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Portuguese sausage - where to find in Marin/SF?

Hoping to make kale soup for ailing friend and need above sausage - but where to find this, and is there another name for it -- chorizo?? This is new territory for me! Thanks for any help.

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  1. Linguica or linguisa.
    Probably available at many supermarkets.

    3 Replies
    1. re: wolfe

      We have overlooked the Fatted Calf. They will have what you need as well.

      1. re: Brandon Nelson

        I haven't seen linguiƧa at Fatted Calf recently and there's none on this week's list. They almost always have chorizo, but the flavor's pretty different.

        1. re: Robert Lauriston

          They have had pepperoni and Spanish chorizo every time I have been there, that will vary though.

          You are correct about linguica. I have never seen that on display.

    2. If you go a little further north to Rohnert Park, the best brands are stocked at Nine Islands bakery. There's a lot of crap linguica out there.

      -----
      9 Island Bakery
      1 Padre Pkwy, Rohnert Park, CA 94928

      1 Reply
      1. re: Melanie Wong

        And across from Popeyes! Bonus -- I've been dying to try the chicken there -- so it's a two-fer! And thanks to Wolfe, I know what to ask for. Thanks!

      2. The recipe you are refering to is caldo verde. It is made with chorico (the Portugese word for chorizo), chorizo, or linguica. Good quality peperoni is a fine stand in, as it is the Italian version of the same type of sausage.

        i have purchased Dona Juana chorizo leon, and chorizo sarta, both dry cures, at Berkeley Bowl. they also have some refrigerated fresh chorizo in their meat counter. Angelos one highway 121 has house made chorizo as well.

        8 Replies
        1. re: Brandon Nelson

          There's Spanish Table across the freeway in Strawberry -- maybe they'll have something that'll work. Any specific kind of kale for this?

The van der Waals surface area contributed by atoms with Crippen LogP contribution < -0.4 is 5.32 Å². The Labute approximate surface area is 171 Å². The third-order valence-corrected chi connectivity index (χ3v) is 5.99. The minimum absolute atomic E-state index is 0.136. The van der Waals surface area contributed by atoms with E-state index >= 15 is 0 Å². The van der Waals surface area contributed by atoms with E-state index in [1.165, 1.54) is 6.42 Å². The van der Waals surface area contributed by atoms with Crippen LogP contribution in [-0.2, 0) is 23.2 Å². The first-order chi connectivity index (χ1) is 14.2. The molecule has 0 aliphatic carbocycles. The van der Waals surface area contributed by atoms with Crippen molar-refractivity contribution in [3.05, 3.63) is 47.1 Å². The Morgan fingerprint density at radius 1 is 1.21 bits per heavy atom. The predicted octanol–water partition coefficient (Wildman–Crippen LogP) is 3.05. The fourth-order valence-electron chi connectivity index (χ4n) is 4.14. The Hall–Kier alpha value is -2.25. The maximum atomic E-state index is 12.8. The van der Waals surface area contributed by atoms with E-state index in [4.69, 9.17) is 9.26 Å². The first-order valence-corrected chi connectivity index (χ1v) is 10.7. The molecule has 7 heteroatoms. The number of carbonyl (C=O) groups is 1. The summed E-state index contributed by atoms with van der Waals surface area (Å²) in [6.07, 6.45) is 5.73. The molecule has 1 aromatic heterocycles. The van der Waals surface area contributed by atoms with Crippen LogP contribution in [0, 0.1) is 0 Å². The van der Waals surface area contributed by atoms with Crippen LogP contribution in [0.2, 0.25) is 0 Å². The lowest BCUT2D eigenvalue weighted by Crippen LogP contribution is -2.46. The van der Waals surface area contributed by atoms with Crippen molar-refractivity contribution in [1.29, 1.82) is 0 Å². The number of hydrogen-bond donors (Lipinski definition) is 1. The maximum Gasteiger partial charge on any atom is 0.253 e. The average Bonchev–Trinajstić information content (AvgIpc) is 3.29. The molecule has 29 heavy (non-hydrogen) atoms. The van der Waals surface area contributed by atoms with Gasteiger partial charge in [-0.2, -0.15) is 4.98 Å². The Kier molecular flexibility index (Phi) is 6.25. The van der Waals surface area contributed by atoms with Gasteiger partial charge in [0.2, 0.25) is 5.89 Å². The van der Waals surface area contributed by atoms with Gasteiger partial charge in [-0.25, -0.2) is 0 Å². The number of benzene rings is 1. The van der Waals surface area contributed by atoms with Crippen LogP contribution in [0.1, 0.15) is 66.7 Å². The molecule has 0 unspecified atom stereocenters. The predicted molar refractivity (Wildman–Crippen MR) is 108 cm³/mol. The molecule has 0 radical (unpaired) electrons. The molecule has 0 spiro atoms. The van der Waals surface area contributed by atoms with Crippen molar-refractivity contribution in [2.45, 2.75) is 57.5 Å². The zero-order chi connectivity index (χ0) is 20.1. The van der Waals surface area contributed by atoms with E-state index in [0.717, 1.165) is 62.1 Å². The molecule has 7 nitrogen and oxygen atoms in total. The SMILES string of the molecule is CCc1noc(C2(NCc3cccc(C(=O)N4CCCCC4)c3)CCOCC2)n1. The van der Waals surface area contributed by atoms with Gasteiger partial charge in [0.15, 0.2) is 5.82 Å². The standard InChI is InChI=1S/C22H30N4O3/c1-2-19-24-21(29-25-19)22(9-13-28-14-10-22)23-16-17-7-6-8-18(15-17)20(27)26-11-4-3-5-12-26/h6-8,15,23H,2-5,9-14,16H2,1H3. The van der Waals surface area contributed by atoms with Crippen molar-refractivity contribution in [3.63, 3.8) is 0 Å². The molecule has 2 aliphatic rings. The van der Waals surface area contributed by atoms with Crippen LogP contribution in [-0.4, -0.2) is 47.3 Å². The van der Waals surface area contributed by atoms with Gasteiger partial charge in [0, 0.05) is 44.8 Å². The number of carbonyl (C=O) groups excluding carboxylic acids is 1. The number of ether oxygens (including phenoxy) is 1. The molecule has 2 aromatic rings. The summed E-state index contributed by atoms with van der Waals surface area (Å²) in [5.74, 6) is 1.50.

1. re: Sarah

            Curly kale is fine, Russian is tastier, go for young and tender. You need a very sharp knife to chiffonade it to 1/16" so it's like thread after cooking.

            1. re: Sarah

              Any place with Spanish foodstuffs is a good bet. You can use other grens as well, but i prefer kale. I like the Lacinato variety best, but Melanie has good suggestions too.

              1. re: Brandon Nelson

                Yes, i cook more lacinato than any kale, but for other things. Making caldo verde for an ailing friend, probably calls for hewing as close to what his/her mother cooked, using the same type of kale and sausage. Maybe check with the friend. . . or buy take-out from Grubstake. :-p Azores style vs. mainland, some differences.

                1. re: wolfe

                  Out of these, which would work best -- not likely that the store would carry them all tho. May hit up Andronico in SAnselmo.

              2. re: Brandon Nelson

                Uma sopinha ou um caldinho?

                I know I'm being tedious but - are you sure it's not sopa de couves and not caldo verde?

                1. re: scarmoza

                  Could be that as well...

                  I saw no mention of beans or other meats that are popular in the Azores as additions to
                  sopa de couves. Either way the whole concept is causing my tummy to growl. I Like to smoked neck bones and chickpeas which kind of take the dish in the direction of Spanish Cocida Madrileno.

              3. Andronico's carries Barcelos LinguiƧa - which might be your tastiest option in San Francisco proper. The brands sold at Safeway (Silva, usually) are low in quality and taste.

                1. Spanish Table is now carrying several good looking versions of linguisa from 2-3 different makers from out next Tracy. These are different and additional to the ones on the web site link that Wolfe posted. One was the Barcelos, but there were two others when I was at the Berkeley store on Saturday.